First of all, how do you even say, “Jesus took very seriously the creation poem” with a straight face?  In Bell’s non-literal view of Genesis, the creation is always relegated to the status of “poetry,” which of course, expresses an idea rather than a historical account.  What an incongruity to note Jesus as one who takes seriously the creation account when you deny it’s literality yourself.  Yes, Jesus did take the creation account seriously.  Jesus stated in Mark 10:6 (NIV), 6 “But at the beginning of creation God ‘made them male and female.’  (God made man at the beginning of creation, not a billion years afterward as Bell professes)  Jesus also took literally the account of Noah, stating, Luke 17:26 (NIV), 26 “Just as it was in the days of Noah, so also will it be in the days of the Son of Man.  (Bell claims the flood is another part of a strange “poetic discussion” on “the humanity project” – but not a literal event)  And, most eerily, Jesus claimed judgment on those who did not take seriously such accounts, stating, John 5:46-47 (NIV), 46 If you believed Moses, you would believe me, for he wrote about me. 47 But since you do not believe what he wrote, how are you going to believe what I say?”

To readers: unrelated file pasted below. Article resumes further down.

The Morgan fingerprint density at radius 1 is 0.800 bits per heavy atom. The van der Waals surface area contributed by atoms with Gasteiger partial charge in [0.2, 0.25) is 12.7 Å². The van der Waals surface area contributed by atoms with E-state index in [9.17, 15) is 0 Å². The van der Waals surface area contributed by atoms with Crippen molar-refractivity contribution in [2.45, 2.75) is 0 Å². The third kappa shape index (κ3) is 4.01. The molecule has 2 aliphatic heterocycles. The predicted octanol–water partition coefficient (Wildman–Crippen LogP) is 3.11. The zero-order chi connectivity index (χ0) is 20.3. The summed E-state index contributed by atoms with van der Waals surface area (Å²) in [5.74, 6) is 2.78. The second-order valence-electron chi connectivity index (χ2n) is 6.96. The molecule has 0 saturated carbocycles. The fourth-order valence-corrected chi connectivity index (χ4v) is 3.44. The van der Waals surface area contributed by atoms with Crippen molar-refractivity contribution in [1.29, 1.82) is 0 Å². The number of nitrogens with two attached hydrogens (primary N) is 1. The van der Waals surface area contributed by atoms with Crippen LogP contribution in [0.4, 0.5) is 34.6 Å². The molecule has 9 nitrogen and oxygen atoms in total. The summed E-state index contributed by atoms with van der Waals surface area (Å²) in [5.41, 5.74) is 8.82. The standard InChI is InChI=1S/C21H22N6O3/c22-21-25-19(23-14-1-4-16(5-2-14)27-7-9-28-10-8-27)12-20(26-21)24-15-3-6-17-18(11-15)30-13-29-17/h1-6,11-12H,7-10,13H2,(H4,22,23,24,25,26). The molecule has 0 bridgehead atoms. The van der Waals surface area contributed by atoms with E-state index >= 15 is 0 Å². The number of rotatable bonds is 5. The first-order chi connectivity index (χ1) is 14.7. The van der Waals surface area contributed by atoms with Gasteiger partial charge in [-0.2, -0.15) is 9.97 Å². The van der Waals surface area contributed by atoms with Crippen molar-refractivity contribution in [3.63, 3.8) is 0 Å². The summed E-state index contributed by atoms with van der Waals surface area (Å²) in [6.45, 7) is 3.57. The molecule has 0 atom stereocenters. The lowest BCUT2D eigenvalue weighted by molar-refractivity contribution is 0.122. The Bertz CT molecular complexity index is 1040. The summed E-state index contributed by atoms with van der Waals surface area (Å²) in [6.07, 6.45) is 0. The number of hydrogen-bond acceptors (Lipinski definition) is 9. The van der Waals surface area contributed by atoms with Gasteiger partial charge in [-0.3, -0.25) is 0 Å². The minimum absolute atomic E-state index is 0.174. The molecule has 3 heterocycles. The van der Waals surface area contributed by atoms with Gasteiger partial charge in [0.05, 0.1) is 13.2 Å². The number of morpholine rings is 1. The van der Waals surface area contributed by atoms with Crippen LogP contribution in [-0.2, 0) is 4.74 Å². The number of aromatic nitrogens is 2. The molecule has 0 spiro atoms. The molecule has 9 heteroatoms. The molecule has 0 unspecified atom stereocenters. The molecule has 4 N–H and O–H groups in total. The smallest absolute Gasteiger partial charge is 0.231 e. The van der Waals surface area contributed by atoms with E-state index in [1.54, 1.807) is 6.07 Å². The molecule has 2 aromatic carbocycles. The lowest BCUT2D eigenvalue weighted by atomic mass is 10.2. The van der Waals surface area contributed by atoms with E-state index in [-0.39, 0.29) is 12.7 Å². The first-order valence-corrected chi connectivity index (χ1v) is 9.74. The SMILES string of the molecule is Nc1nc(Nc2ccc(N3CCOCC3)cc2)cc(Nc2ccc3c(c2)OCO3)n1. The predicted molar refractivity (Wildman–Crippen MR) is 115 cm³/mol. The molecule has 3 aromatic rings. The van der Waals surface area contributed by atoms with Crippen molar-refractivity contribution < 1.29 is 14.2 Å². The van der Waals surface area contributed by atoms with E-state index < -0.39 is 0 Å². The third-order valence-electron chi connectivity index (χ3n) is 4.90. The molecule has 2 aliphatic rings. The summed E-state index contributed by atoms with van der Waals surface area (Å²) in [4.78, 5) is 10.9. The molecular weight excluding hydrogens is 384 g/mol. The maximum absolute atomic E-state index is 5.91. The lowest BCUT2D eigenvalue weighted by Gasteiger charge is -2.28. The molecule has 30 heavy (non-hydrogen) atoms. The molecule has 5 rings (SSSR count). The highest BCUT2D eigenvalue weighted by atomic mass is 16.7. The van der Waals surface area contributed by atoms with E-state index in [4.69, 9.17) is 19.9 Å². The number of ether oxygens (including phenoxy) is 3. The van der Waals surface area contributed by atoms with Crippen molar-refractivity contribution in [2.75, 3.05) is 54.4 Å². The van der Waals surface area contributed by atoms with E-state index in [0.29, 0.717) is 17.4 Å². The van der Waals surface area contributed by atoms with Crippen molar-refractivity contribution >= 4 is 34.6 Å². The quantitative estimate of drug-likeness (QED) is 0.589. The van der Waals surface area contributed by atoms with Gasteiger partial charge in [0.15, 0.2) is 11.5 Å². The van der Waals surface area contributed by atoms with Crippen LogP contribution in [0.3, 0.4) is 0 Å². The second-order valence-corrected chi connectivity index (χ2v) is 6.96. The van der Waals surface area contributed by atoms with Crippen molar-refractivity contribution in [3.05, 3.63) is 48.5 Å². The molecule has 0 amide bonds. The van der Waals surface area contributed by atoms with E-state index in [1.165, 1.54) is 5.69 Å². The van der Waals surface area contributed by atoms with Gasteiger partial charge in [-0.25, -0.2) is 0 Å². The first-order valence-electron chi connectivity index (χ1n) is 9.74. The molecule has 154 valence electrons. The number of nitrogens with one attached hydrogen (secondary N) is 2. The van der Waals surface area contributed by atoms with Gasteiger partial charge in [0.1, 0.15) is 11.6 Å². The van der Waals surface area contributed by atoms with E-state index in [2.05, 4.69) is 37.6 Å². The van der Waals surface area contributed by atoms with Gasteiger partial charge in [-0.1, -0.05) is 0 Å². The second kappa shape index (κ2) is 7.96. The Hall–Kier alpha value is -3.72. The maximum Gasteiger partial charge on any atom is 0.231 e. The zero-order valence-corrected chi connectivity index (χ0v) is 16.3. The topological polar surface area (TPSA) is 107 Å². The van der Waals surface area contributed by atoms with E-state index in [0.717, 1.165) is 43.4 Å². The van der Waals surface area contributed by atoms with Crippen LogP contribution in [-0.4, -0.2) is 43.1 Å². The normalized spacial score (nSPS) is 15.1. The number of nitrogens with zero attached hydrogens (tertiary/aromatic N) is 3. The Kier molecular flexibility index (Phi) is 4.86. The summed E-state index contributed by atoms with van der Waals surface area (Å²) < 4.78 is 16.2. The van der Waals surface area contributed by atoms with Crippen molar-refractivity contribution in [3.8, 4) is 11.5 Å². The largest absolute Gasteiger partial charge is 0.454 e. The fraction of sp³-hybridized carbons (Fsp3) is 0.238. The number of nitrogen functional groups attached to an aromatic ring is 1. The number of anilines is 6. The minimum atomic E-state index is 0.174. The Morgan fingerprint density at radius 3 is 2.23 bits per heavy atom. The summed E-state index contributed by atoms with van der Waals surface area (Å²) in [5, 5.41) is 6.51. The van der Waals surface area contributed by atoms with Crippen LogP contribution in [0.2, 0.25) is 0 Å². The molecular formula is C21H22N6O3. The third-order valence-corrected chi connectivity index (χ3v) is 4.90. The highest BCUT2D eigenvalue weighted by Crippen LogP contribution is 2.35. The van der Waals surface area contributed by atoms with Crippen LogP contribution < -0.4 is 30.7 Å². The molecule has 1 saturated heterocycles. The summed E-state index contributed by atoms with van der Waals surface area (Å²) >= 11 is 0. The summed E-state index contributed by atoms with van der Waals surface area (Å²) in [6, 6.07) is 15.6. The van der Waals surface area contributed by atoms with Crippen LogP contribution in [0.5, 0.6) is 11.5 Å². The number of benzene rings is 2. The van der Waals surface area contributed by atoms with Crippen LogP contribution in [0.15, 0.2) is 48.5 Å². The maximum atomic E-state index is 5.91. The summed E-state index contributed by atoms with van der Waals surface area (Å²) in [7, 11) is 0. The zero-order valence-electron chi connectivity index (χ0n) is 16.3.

But, I digress.  Bell was, after all, correct (on this part):  Jesus did take very seriously the creation poem narrative.  And, it is in this creation poem narrative that Bell presumes to find the reason why Jesus prayed the way he did.

Prepare yourselves.  Weirdness approaching…